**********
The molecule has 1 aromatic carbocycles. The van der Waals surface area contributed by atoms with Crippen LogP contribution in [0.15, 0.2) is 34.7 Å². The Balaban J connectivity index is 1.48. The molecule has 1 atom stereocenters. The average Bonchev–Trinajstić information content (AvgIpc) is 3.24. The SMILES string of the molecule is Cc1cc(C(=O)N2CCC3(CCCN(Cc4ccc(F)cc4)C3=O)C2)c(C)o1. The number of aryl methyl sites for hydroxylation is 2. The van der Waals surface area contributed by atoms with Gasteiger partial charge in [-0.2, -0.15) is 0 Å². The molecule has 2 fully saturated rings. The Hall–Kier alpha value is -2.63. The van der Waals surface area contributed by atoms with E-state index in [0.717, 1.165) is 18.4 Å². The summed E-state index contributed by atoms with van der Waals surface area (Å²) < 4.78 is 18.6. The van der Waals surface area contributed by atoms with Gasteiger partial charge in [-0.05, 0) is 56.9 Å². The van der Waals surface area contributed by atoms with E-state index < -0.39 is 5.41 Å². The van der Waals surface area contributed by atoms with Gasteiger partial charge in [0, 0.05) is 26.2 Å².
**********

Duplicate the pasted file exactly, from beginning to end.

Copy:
The molecule has 1 aromatic carbocycles. The van der Waals surface area contributed by atoms with Crippen LogP contribution in [0.15, 0.2) is 34.7 Å². The Balaban J connectivity index is 1.48. The molecule has 1 atom stereocenters. The average Bonchev–Trinajstić information content (AvgIpc) is 3.24. The SMILES string of the molecule is Cc1cc(C(=O)N2CCC3(CCCN(Cc4ccc(F)cc4)C3=O)C2)c(C)o1. The number of aryl methyl sites for hydroxylation is 2. The van der Waals surface area contributed by atoms with Gasteiger partial charge in [-0.2, -0.15) is 0 Å². The molecule has 2 fully saturated rings. The Hall–Kier alpha value is -2.63. The van der Waals surface area contributed by atoms with E-state index in [0.717, 1.165) is 18.4 Å². The summed E-state index contributed by atoms with van der Waals surface area (Å²) < 4.78 is 18.6. The van der Waals surface area contributed by atoms with Gasteiger partial charge in [-0.05, 0) is 56.9 Å². The van der Waals surface area contributed by atoms with E-state index < -0.39 is 5.41 Å². The van der Waals surface area contributed by atoms with Gasteiger partial charge in [0, 0.05) is 26.2 Å².